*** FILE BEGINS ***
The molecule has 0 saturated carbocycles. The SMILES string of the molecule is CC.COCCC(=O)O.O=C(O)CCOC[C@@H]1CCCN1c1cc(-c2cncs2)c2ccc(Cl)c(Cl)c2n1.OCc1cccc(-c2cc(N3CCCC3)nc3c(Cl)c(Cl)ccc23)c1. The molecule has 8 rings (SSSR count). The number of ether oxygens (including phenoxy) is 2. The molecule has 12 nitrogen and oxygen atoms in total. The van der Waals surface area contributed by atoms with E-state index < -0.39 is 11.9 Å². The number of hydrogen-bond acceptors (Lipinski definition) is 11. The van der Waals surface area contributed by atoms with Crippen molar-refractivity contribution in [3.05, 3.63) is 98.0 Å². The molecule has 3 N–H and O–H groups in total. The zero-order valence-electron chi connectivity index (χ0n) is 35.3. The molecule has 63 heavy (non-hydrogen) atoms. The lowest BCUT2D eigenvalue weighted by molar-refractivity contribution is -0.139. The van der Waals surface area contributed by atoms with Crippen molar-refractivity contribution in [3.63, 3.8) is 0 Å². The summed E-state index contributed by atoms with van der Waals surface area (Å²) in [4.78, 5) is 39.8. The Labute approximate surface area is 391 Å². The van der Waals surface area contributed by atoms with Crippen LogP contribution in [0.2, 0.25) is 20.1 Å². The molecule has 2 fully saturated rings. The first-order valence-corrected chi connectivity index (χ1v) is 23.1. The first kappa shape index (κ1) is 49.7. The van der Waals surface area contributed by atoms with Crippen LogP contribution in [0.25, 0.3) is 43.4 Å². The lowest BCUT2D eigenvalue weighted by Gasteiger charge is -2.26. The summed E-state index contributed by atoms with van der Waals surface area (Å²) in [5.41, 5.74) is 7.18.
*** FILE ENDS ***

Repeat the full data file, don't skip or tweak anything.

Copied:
The molecule has 0 saturated carbocycles. The SMILES string of the molecule is CC.COCCC(=O)O.O=C(O)CCOC[C@@H]1CCCN1c1cc(-c2cncs2)c2ccc(Cl)c(Cl)c2n1.OCc1cccc(-c2cc(N3CCCC3)nc3c(Cl)c(Cl)ccc23)c1. The molecule has 8 rings (SSSR count). The number of ether oxygens (including phenoxy) is 2. The molecule has 12 nitrogen and oxygen atoms in total. The van der Waals surface area contributed by atoms with E-state index < -0.39 is 11.9 Å². The number of hydrogen-bond acceptors (Lipinski definition) is 11. The van der Waals surface area contributed by atoms with Crippen molar-refractivity contribution in [3.05, 3.63) is 98.0 Å². The molecule has 3 N–H and O–H groups in total. The zero-order valence-electron chi connectivity index (χ0n) is 35.3. The molecule has 63 heavy (non-hydrogen) atoms. The lowest BCUT2D eigenvalue weighted by molar-refractivity contribution is -0.139. The van der Waals surface area contributed by atoms with Crippen molar-refractivity contribution in [3.63, 3.8) is 0 Å². The summed E-state index contributed by atoms with van der Waals surface area (Å²) in [4.78, 5) is 39.8. The Labute approximate surface area is 391 Å². The van der Waals surface area contributed by atoms with Crippen LogP contribution in [0.2, 0.25) is 20.1 Å². The molecule has 2 fully saturated rings. The first-order valence-corrected chi connectivity index (χ1v) is 23.1. The first kappa shape index (κ1) is 49.7. The van der Waals surface area contributed by atoms with Crippen LogP contribution in [0.25, 0.3) is 43.4 Å². The lowest BCUT2D eigenvalue weighted by Gasteiger charge is -2.26. The summed E-state index contributed by atoms with van der Waals surface area (Å²) in [5.41, 5.74) is 7.18.